I suppose it is some sort of honour to have someone’s pet fish named after you. In fact, Clare and Tracy’s three fish, two large and one small, are called Simon, Eleanor and Charlie. At least, they were.
It is not known exactly what caused Simon to jump through the hole at the back of the tank to die on the skirting boards below. Was he being chased around the tank? Had he just had enough? Had he contemplated just how messy the motion on reducing the size of the Council could end up being? Whatever it was, Simon’s period in the tank had come to an end.
Holidays have not prevented me from doing a lot of preparation for the Council meeting that is coming up this weekend. This meeting will of course feature the handover of the reins to a new President and Deputy President, and they are sure to hit the ground running. Both Tina Stoecklin and Vicki Chapman, neither of whom are new to the Executive and Workgroups, have been involved in the ongoing strategy development, and Vicki has been in the branding team working with Yellowyoyo. A couple of weeks ago the three of us had a meeting to discuss how workgroups might be adapted to the new “Three Pillars” strategy, particularly cognisant of the fact that both Tina and Vicki are currently workgroup leaders and so will create vacancies.
Much of the last month has consisted of keeping my worlds ticking along from distant locations, enjoying the fine cities of Reykjavik, Stockholm, Helsinki, Tallinn, Preston, and Lisbon. Many of my observations and reflections in this final Blog are from the Preston leg of the journey, where I enjoyed a few days on the North West Ringing Course.
I have only in the last couple of years set vacation responders on my email accounts, finding that if people find out you’re on holiday they actually send you less email! I am not the sort of person who is able to set one which says “this email will not be monitored”, and I tend to say something realistic like “I’ll answer email once a day but only if I like you.” I need to keep things ticking along and so take advantage of needing less sleep than the rest of the family.
Seeding more regional ringing courses is in the strategy, but it was a bit concerning to learn that it was the entry level options on the NW course that were most over subscribed, the level that should be being catered for by local branches and associations. The course had tried to pitch itself a little higher up the learning curve. On a related note, we are organising a day of ringing in Birmingham this month (School plus afternoon quarters) for someone who is prepared to drive 150 miles to make some progress.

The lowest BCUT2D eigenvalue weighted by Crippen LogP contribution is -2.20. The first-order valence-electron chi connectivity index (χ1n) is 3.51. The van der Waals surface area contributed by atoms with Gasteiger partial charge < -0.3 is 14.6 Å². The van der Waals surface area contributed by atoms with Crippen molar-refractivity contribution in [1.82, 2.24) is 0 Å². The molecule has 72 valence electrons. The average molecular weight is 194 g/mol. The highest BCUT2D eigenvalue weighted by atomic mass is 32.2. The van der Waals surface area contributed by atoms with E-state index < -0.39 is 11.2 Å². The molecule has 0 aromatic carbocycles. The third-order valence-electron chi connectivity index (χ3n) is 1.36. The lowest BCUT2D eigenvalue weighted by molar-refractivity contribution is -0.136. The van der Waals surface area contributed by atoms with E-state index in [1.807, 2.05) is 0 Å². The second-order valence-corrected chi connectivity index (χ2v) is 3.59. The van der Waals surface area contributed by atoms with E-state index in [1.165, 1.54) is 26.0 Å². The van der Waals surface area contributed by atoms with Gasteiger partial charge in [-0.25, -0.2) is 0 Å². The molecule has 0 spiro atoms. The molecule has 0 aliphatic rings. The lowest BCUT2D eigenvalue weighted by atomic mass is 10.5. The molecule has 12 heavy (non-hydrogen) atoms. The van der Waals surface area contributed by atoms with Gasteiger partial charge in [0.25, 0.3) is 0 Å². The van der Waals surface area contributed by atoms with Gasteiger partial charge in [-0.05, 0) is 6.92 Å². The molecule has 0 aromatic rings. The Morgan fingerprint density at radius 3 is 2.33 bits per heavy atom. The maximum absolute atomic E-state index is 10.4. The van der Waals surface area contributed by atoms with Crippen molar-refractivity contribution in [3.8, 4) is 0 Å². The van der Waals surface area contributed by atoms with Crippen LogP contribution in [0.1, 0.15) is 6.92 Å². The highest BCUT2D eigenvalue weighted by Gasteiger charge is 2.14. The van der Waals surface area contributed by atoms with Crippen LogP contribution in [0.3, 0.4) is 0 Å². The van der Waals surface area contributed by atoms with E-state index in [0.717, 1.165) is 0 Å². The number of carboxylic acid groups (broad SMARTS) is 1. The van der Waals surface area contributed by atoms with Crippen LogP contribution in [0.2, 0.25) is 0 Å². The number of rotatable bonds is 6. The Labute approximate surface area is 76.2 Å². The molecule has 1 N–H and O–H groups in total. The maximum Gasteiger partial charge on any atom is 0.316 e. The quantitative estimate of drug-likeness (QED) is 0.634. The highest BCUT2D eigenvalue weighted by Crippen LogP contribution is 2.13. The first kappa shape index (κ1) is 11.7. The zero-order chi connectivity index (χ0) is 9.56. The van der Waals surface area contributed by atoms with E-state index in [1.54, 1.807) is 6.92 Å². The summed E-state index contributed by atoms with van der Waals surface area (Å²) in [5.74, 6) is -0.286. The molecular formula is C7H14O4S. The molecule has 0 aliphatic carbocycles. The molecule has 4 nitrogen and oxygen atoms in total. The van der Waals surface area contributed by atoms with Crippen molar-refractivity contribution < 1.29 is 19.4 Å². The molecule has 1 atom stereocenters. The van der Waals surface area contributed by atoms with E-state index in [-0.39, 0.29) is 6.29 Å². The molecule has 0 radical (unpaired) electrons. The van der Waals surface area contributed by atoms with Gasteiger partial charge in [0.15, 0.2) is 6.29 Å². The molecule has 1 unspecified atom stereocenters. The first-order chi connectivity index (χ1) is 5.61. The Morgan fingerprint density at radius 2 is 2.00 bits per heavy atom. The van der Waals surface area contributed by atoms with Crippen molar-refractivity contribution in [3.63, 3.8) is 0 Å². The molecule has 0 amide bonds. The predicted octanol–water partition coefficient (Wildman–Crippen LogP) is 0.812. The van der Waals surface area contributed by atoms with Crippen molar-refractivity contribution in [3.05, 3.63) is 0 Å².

Roger Booth brought the Charmborough ring to Myerscough and it was heavily used, reinforcing why we have built another one in order to improve geographic coverage. A week earlier we had received the Mobile Belfry’s trailer design along with the price. I might need to do an incey wincey bit more fundraising but we’re placing the order to get it finished.
This also started me thinking and researching the towing of caravans. Not that I would be seen dead towing a caravan (no offence) but because I need my next car to be able to tow a Mobile Belfry and I wanted it to be electric or at least hybrid. It’s unlikely to be possible though because the only EV or hybrid up to the task is a Mitsubishi Outlander, and that is firmly at the wrong end of the Cool Wall. Maybe I can justify a Mustang.
There was a Spanish bellringer on the course, and he asked me how we could find out if there are any bellringers in Madrid, as a precursor to a project to get that Warner eight going again. I wasn’t aware of those bells – they do not look to be in an ideal structure! Wider research revealed that bellringing in Spain declined in the 1960s as bellringers wanted more money. It came at a time when the Catholic church was rationalising services and hence reducing the demand for bellringers – electrification was seen as a way of saving money. Be careful what you wish for with increased wedding money!
I was chatting to someone during a tea interval on the North West course who, after deducing who I was, thanked me for all the blogs. Those personal thanks for these blogs have meant a great deal – it has been a pleasure to keep readers informed of what is happening in that previously slightly opaque world of the Council.
All the holidays this summer have given me time to reflect on many things, including coming to the end of this four year term doing a job I never thought I would do. On the one hand I am sad not to be doing longer because I think we have got to a really exciting point – the first couple of years of my Presidency were dominated by Covid, so I have only really had a couple of years of action. But I also think the Council’s rules are right to limit the term – three years without pandemic interruption is good, but six would be too long.
Early in my tenure as President, Jane Wilkinson, a Central Council and ringing grandee, sent me an article she had written for the Ringing World when she had finished being President. It was an excellent piece, in which she said how her perspective on the work of the Central Council had changed and that it had been a privileged position. I echo those sentiments – it has been an honour and a privilege, and my ringing life has been enriched by the number of people I now know who I did not know four years ago.